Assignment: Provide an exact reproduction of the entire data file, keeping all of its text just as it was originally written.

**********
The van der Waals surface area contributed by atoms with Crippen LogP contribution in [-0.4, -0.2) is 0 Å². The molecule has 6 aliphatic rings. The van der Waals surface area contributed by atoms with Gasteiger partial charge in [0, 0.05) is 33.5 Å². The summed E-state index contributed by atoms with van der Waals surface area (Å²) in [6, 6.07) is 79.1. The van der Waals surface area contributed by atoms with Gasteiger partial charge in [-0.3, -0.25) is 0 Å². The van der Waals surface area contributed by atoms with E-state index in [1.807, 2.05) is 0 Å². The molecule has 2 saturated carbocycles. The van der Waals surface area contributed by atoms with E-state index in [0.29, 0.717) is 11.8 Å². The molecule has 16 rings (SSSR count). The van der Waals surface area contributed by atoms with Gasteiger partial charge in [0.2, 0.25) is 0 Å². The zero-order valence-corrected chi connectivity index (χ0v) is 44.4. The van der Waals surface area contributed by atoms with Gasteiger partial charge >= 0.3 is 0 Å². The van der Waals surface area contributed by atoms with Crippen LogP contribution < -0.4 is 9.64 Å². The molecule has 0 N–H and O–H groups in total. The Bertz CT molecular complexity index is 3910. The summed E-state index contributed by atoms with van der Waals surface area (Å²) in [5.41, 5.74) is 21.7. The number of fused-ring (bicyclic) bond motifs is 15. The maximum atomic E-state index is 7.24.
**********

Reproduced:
The van der Waals surface area contributed by atoms with Crippen LogP contribution in [-0.4, -0.2) is 0 Å². The molecule has 6 aliphatic rings. The van der Waals surface area contributed by atoms with Gasteiger partial charge in [0, 0.05) is 33.5 Å². The summed E-state index contributed by atoms with van der Waals surface area (Å²) in [6, 6.07) is 79.1. The van der Waals surface area contributed by atoms with Gasteiger partial charge in [-0.3, -0.25) is 0 Å². The van der Waals surface area contributed by atoms with E-state index in [1.807, 2.05) is 0 Å². The molecule has 2 saturated carbocycles. The van der Waals surface area contributed by atoms with E-state index in [0.29, 0.717) is 11.8 Å². The molecule has 16 rings (SSSR count). The van der Waals surface area contributed by atoms with Gasteiger partial charge in [0.2, 0.25) is 0 Å². The zero-order valence-corrected chi connectivity index (χ0v) is 44.4. The van der Waals surface area contributed by atoms with Gasteiger partial charge >= 0.3 is 0 Å². The van der Waals surface area contributed by atoms with Crippen LogP contribution < -0.4 is 9.64 Å². The molecule has 0 N–H and O–H groups in total. The Bertz CT molecular complexity index is 3910. The summed E-state index contributed by atoms with van der Waals surface area (Å²) in [5.41, 5.74) is 21.7. The number of fused-ring (bicyclic) bond motifs is 15. The maximum atomic E-state index is 7.24.